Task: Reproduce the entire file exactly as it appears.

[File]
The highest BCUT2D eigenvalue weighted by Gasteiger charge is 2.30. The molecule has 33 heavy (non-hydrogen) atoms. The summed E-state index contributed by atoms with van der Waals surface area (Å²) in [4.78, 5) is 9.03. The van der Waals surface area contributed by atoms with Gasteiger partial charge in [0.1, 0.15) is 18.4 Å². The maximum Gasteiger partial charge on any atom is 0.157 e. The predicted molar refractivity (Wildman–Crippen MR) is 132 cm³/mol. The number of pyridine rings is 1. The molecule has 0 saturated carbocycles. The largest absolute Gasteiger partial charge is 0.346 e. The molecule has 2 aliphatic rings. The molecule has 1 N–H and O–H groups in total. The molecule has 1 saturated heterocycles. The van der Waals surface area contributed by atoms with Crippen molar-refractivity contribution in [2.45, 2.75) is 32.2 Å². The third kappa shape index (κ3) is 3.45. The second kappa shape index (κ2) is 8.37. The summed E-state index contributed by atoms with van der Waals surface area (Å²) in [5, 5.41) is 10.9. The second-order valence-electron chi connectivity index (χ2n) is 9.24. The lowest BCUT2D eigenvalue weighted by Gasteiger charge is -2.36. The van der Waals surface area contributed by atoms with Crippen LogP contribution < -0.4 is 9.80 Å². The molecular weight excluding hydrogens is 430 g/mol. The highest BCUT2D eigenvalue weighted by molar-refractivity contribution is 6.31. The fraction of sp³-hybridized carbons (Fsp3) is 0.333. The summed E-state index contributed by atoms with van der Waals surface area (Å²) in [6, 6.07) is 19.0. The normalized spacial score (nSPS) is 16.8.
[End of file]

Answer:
The highest BCUT2D eigenvalue weighted by Gasteiger charge is 2.30. The molecule has 33 heavy (non-hydrogen) atoms. The summed E-state index contributed by atoms with van der Waals surface area (Å²) in [4.78, 5) is 9.03. The van der Waals surface area contributed by atoms with Gasteiger partial charge in [0.1, 0.15) is 18.4 Å². The maximum Gasteiger partial charge on any atom is 0.157 e. The predicted molar refractivity (Wildman–Crippen MR) is 132 cm³/mol. The number of pyridine rings is 1. The molecule has 0 saturated carbocycles. The largest absolute Gasteiger partial charge is 0.346 e. The molecule has 2 aliphatic rings. The molecule has 1 N–H and O–H groups in total. The molecule has 1 saturated heterocycles. The van der Waals surface area contributed by atoms with Crippen molar-refractivity contribution in [2.45, 2.75) is 32.2 Å². The third kappa shape index (κ3) is 3.45. The second kappa shape index (κ2) is 8.37. The summed E-state index contributed by atoms with van der Waals surface area (Å²) in [5, 5.41) is 10.9. The second-order valence-electron chi connectivity index (χ2n) is 9.24. The lowest BCUT2D eigenvalue weighted by Gasteiger charge is -2.36. The van der Waals surface area contributed by atoms with Crippen LogP contribution < -0.4 is 9.80 Å². The molecular weight excluding hydrogens is 430 g/mol. The highest BCUT2D eigenvalue weighted by molar-refractivity contribution is 6.31. The fraction of sp³-hybridized carbons (Fsp3) is 0.333. The summed E-state index contributed by atoms with van der Waals surface area (Å²) in [6, 6.07) is 19.0. The normalized spacial score (nSPS) is 16.8.